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Clemson vs FSU: Position Grades (Offense)

Tiger’s Offense Continues to Roll

Syndication: Tallahassee Democrat Alicia Devine/Tallahassee Democrat / USA TODAY NETWORK

Week 7 is in the books and Clemson once again emerged victorious in a game that shouldn’t have ended as close as the score was. FSU is gradually returning to form and Mike Norvell is doing a great job. Clemson has now beaten FSU 7 times in a row and given how many upsets took place this past weekend with ranked teams falling in road games, we should be thankful that the Tigers didn’t falter and now return to Death Valley for 4 of the remaining 5 games. Let’s take a look at how the Offense fared against FSU.


DJ continued his high-level play in this game. FSU’s DL is good enough to cause issues for the OL and he was going to have to stay calm, protect the FB and make plays. Adding onto the pressure was the way FSU took an early lead and moved the ball seemingly at will against our defense. DJ lead the offense on 6 straight scoring drives in the first three quarters and matched FSU play for play. There were some throws and potential TDs that he missed early on but he kept the offense running well.

DJ ended the game with 4 total TDs (1 Rushing and 3 Passing) which should have been 5 if a questionable holding call didn’t negate another rushing TD. His first TD throw was a beautiful show of him maneuvering in the pocket to avoid pressure, keeping his eyes downfield, and dropping the pass in the bucket to Williams. Most importantly he once again had no INTs. DJ is taking care of the ball, keeping the offense on schedule, and playing like a Heisman finalist. Only ND has a defense that could cause Clemson some issues but so far every time DJ has been called on to play well against good defenses he has excelled.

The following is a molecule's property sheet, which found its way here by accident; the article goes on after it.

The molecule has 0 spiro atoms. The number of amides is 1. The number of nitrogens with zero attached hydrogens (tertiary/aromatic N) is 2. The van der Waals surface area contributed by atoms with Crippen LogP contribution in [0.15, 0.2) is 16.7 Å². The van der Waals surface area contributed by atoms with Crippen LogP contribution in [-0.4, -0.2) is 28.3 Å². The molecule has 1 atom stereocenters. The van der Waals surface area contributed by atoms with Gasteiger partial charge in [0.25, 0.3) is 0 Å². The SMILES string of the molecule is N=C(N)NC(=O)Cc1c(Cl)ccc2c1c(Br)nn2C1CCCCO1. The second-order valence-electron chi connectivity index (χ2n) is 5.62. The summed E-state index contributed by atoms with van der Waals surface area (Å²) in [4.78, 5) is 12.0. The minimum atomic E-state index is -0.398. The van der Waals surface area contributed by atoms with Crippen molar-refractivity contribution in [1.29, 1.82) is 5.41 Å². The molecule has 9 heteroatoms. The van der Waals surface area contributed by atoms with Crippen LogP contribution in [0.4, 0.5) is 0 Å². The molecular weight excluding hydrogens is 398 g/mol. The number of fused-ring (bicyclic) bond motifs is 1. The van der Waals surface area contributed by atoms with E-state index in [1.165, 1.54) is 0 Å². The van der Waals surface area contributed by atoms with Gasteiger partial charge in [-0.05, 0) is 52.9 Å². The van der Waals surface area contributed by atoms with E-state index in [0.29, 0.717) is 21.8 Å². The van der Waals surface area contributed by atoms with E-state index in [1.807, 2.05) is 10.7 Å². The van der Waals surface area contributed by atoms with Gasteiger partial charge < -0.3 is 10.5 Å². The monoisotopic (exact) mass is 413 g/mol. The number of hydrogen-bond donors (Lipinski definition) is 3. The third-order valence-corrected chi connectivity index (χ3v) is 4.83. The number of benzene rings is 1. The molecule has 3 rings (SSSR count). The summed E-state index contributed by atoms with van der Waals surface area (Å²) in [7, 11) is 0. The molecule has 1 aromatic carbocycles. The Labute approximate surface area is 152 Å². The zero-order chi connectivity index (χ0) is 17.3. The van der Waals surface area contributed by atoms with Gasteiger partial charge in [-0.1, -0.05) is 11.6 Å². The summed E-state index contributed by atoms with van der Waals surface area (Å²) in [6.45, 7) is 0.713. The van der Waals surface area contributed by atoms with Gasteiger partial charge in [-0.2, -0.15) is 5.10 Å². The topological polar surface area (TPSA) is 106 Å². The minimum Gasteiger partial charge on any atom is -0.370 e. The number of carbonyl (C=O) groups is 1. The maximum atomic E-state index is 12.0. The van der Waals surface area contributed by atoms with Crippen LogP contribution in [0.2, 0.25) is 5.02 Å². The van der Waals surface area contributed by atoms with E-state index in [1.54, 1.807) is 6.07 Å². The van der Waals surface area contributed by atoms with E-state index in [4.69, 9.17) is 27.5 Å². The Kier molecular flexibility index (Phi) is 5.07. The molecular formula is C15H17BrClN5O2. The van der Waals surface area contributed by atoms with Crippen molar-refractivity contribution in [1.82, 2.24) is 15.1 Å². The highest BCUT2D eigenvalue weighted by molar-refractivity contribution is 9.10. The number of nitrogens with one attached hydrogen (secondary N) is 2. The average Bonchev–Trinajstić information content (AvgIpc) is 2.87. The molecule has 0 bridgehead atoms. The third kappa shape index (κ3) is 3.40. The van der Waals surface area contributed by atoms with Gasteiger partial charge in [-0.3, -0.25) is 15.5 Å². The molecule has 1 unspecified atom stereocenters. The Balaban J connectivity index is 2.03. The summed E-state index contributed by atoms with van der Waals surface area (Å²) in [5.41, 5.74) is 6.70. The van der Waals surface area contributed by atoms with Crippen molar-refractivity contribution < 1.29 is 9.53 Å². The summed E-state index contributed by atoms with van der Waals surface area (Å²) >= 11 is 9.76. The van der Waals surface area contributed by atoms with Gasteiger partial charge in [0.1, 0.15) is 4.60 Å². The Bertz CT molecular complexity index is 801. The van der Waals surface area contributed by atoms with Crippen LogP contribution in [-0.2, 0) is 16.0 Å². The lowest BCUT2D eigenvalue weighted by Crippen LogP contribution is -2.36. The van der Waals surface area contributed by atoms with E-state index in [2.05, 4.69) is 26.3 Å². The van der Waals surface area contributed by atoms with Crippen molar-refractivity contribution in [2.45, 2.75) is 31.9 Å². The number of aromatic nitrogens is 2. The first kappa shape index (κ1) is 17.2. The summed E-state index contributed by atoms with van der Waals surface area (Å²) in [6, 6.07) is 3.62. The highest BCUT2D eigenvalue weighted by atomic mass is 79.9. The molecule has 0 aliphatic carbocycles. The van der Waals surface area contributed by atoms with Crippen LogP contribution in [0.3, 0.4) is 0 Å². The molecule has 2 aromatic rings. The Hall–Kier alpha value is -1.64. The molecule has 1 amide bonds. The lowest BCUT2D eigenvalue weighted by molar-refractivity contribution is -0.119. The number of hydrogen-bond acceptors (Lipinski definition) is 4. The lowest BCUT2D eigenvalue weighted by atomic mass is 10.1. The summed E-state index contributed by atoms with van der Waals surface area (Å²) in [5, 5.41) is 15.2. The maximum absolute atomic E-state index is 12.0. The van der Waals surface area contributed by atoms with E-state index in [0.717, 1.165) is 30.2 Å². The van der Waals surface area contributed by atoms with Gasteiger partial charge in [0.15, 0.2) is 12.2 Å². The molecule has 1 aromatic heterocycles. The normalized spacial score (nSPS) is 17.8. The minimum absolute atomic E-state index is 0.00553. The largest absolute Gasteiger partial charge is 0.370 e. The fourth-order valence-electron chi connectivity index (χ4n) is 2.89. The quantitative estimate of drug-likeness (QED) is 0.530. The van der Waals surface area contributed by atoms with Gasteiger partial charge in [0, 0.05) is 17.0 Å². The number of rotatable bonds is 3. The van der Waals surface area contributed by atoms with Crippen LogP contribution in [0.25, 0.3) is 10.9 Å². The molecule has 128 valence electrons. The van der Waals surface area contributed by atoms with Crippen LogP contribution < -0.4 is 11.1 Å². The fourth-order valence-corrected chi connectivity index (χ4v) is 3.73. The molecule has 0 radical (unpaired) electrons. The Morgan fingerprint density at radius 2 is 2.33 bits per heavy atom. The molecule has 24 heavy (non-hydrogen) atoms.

Grade: A-


Shipley was a possessed man in this game and was my MVP for the offense. He finished with an insane stat line of 121 yards rushing, 48 yards receiving, and 69 yards on KR that set up the offense in the 3rd quarter for a quick TD. We haven’t seen an RB make such an impact in all 3 facets of the game since CJ Spiller. Every time he has the ball in his hands he can make something special happen and it was encouraging seeing him heavily leaned on to jump-start the running game that has been somewhat of a disappointment this year compared to expectations. As we get into championship mode we should regularly ensure that Shipley touches the ball at least 20 times a game. Good things happen when we feed the Ship.

Mafah is the perfect type of RB to spell Shipley. Where Shipley slashes through holes, Mafah trucks through them. He punishes anyone that tries to bring him down and always keeps his legs pushing. He has also improved his catching ability and is a reliable receiver out of the backfield.

Grade: A+


Halfway through the season, the OL has proven to be very good to great in pass protection and weaker in run blocking. Their lackluster effort against one of the worst run defenses in BC was disheartening and there were questions as to how they would hold up against a more talented FSU front 7. Thankfully the OL performed well against FSU despite some hiccups.

Clemson rushed for 174 yards against FSU and opened some nice holes for Shipley and Mafah to run through. They kept DJ clean for most of the game though they were beaten a few times by the speedy FSU DEs. It was very encouraging to see the OL put their heads down and bully FSU in the 4th quarter drive that took 5 minutes and 30 seconds off the clock and forced FSU to use their 3 TOs. It was a drive on which the OL was told to enforce their will, and they did so well before sputtering out, but that was more due to the coaching decisions.

Blake Miller in particular had a poor game and was benched for a few plays due to his struggles. He had a number of penalties and put the O behind the chains and he has to clean that up. Playing as a true freshman he’s done well considering the opposition and he will continue to improve.